My second blog is www.sallystap.com, a blog I established to be “non-brain tumor stuff.” Well, okay, that is pretty broad! I write observations about life. I write about my faith in God on this more personal blog. I am not disciplined about new posts because I write when I feel like it, which is never a good deadline to give a writer. At the same time, I wonder who will find it, benefit, and why. What is my purpose in building a readership? I could say future books, but it’s actually my desire for community. When someone reads something that I wrote and gives me feedback, it makes me feel connected. If someone says, “You wrote what I feel but haven’t ever been able to put words into,” I feel accomplished. What will my voice be on this blog? Only time will tell what my purpose is with this blog.

TheBlogPile, which this post was actually written for, is “An anthology blog of Christian authors.” Several individuals post monthly, unless a month slips by here or there. We have been discussing the readership of this blog and are trying to determine a direction. Are we writing to promote writing? Are we writing to share our Christian beliefs? Or are we writing something in the hopes it will draw people to our individual blogs? We have Christian in the title but have agreed we don’t want to sound preachy – which is a word that I’m continually struggling with when determining what and how to write. What is our purpose? Which direction should we take if any different from the current one?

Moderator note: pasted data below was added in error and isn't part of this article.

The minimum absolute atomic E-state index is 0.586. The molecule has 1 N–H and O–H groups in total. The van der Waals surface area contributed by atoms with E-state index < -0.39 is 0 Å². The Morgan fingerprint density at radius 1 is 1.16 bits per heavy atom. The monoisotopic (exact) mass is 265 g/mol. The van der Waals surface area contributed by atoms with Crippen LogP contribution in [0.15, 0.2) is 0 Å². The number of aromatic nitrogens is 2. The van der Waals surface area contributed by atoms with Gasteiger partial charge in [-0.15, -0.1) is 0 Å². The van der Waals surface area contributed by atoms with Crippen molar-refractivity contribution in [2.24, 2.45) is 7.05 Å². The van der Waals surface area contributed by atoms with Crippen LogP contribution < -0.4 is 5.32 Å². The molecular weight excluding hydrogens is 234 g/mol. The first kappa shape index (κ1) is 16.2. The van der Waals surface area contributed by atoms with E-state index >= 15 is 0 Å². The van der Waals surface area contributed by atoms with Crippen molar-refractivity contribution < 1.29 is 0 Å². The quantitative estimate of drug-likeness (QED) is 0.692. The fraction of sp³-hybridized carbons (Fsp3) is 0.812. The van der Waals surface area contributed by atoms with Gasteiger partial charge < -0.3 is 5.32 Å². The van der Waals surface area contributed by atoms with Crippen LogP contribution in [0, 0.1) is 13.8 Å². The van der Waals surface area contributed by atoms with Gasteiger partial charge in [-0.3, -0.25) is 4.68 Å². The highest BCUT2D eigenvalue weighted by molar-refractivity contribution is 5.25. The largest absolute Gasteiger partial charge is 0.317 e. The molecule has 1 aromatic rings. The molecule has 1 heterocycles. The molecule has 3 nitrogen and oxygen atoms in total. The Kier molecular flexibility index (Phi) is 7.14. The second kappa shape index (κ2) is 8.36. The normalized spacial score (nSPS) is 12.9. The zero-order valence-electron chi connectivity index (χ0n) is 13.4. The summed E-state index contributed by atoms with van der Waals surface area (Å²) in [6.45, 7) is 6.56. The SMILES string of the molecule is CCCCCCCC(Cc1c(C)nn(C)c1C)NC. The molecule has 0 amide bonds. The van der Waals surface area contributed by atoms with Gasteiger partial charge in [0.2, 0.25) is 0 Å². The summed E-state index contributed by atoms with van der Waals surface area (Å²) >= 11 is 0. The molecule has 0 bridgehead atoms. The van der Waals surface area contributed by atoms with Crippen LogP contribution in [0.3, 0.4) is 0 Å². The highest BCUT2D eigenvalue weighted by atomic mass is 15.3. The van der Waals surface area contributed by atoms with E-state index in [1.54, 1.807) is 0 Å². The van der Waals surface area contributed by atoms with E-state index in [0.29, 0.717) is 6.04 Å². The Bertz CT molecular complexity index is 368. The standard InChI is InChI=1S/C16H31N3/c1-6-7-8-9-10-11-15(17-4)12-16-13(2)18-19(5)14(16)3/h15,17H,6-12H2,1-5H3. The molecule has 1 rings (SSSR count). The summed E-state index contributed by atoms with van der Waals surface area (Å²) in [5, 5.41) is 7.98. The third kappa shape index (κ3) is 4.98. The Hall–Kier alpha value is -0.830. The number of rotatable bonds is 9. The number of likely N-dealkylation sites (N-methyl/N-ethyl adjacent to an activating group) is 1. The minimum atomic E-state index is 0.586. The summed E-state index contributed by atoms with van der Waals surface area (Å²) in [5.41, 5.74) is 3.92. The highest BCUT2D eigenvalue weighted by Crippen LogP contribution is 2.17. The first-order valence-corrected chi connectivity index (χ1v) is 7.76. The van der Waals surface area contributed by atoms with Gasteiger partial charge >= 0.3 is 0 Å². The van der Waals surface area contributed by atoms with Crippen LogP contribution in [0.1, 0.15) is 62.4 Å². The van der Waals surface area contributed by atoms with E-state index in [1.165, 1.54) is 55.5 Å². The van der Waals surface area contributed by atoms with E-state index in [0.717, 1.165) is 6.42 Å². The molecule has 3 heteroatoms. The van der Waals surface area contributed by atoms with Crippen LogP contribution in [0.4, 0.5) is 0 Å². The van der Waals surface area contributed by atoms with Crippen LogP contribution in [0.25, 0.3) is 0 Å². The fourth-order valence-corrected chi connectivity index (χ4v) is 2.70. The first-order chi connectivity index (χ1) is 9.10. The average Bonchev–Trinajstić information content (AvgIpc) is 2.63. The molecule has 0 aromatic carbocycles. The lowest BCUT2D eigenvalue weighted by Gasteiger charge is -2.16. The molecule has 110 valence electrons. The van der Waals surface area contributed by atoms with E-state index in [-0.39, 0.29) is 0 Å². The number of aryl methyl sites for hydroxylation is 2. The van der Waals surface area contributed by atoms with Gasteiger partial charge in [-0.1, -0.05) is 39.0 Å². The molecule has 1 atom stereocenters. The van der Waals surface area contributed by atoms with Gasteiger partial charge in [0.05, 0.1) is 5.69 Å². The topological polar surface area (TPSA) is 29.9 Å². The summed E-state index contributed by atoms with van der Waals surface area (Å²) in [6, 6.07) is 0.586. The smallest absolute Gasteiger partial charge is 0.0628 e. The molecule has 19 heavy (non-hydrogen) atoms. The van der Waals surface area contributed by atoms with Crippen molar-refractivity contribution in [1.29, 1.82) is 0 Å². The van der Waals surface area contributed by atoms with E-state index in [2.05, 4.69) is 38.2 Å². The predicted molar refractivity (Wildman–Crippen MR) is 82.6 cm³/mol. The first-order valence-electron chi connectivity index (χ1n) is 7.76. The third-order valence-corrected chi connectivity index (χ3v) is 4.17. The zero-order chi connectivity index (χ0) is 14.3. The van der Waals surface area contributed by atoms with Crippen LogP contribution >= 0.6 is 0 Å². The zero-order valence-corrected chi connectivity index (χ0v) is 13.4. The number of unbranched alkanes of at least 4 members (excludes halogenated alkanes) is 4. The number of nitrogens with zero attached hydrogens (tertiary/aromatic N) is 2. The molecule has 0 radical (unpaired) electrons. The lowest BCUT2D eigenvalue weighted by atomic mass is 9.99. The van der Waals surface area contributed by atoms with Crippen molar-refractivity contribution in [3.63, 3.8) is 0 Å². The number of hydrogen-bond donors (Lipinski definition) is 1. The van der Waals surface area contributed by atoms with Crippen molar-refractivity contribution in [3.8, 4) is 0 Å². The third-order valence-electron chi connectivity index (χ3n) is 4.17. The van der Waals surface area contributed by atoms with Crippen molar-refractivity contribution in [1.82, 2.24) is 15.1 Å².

In the blog world we measure success by the number of subscribers and frequency of comments. There are statistics that tell us how many times a page was clicked. We get caught up in questions of value and purpose. We get more spam comments that need to be discarded than valid ones. We are willing to sort through the junk to get a few gems and affirmation back. Comments that tell us what we are writing is making a difference for even one person.

Sometimes when I get caught up in the definition of “success” as a blogger, I focus more on our purpose in life. We are here to honor God and to seek his wisdom. We are here to commune with each other and not to count statistics.

God is the blogger of the universe. He knows each one of us. He is focused on an individual relationship with each “reader.” I’m guessing he isn’t checking statistics. He’s measuring the closeness with which we hold our beliefs. He is not measuring how many trials we each face, but how we traverse them. He isn’t measuring the number of worries we have, but how well we hand them over to Him. Can you imagine how many “spam” prayers He gets? He listens for our individual heartfelt voice in the crowd, ready to make a difference in our lives.

NOTE: THEBLOGPILE is currently on hiatus, so I’ve moved the posts to here.